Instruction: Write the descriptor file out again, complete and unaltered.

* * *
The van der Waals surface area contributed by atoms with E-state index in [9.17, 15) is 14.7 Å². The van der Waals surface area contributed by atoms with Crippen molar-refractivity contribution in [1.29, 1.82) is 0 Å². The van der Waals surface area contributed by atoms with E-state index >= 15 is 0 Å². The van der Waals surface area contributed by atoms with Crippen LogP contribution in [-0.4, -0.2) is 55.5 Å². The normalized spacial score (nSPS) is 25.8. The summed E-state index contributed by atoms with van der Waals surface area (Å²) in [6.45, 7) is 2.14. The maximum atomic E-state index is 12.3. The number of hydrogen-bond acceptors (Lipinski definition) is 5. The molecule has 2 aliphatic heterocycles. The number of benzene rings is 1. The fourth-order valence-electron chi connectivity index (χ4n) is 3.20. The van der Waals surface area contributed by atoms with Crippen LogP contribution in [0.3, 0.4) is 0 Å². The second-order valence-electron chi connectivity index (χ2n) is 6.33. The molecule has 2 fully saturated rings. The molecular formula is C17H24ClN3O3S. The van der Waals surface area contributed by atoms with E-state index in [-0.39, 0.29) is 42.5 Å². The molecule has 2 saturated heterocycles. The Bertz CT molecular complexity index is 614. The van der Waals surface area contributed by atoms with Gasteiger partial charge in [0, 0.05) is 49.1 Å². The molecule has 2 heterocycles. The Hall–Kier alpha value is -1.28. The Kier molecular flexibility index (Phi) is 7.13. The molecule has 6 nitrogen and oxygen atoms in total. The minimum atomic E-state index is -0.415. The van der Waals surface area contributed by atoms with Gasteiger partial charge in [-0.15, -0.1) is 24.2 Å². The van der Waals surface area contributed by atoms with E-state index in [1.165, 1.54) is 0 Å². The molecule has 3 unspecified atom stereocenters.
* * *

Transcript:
The van der Waals surface area contributed by atoms with E-state index in [9.17, 15) is 14.7 Å². The van der Waals surface area contributed by atoms with Crippen molar-refractivity contribution in [1.29, 1.82) is 0 Å². The van der Waals surface area contributed by atoms with E-state index >= 15 is 0 Å². The van der Waals surface area contributed by atoms with Crippen LogP contribution in [-0.4, -0.2) is 55.5 Å². The normalized spacial score (nSPS) is 25.8. The summed E-state index contributed by atoms with van der Waals surface area (Å²) in [6.45, 7) is 2.14. The maximum atomic E-state index is 12.3. The number of hydrogen-bond acceptors (Lipinski definition) is 5. The molecule has 2 aliphatic heterocycles. The number of benzene rings is 1. The fourth-order valence-electron chi connectivity index (χ4n) is 3.20. The van der Waals surface area contributed by atoms with Crippen LogP contribution in [0.3, 0.4) is 0 Å². The second-order valence-electron chi connectivity index (χ2n) is 6.33. The molecule has 2 fully saturated rings. The molecular formula is C17H24ClN3O3S. The van der Waals surface area contributed by atoms with E-state index in [-0.39, 0.29) is 42.5 Å². The molecule has 2 saturated heterocycles. The Bertz CT molecular complexity index is 614. The van der Waals surface area contributed by atoms with Gasteiger partial charge in [0, 0.05) is 49.1 Å². The molecule has 2 heterocycles. The Hall–Kier alpha value is -1.28. The Kier molecular flexibility index (Phi) is 7.13. The molecule has 6 nitrogen and oxygen atoms in total. The minimum atomic E-state index is -0.415. The van der Waals surface area contributed by atoms with Gasteiger partial charge in [-0.15, -0.1) is 24.2 Å². The van der Waals surface area contributed by atoms with E-state index in [1.165, 1.54) is 0 Å². The molecule has 3 unspecified atom stereocenters.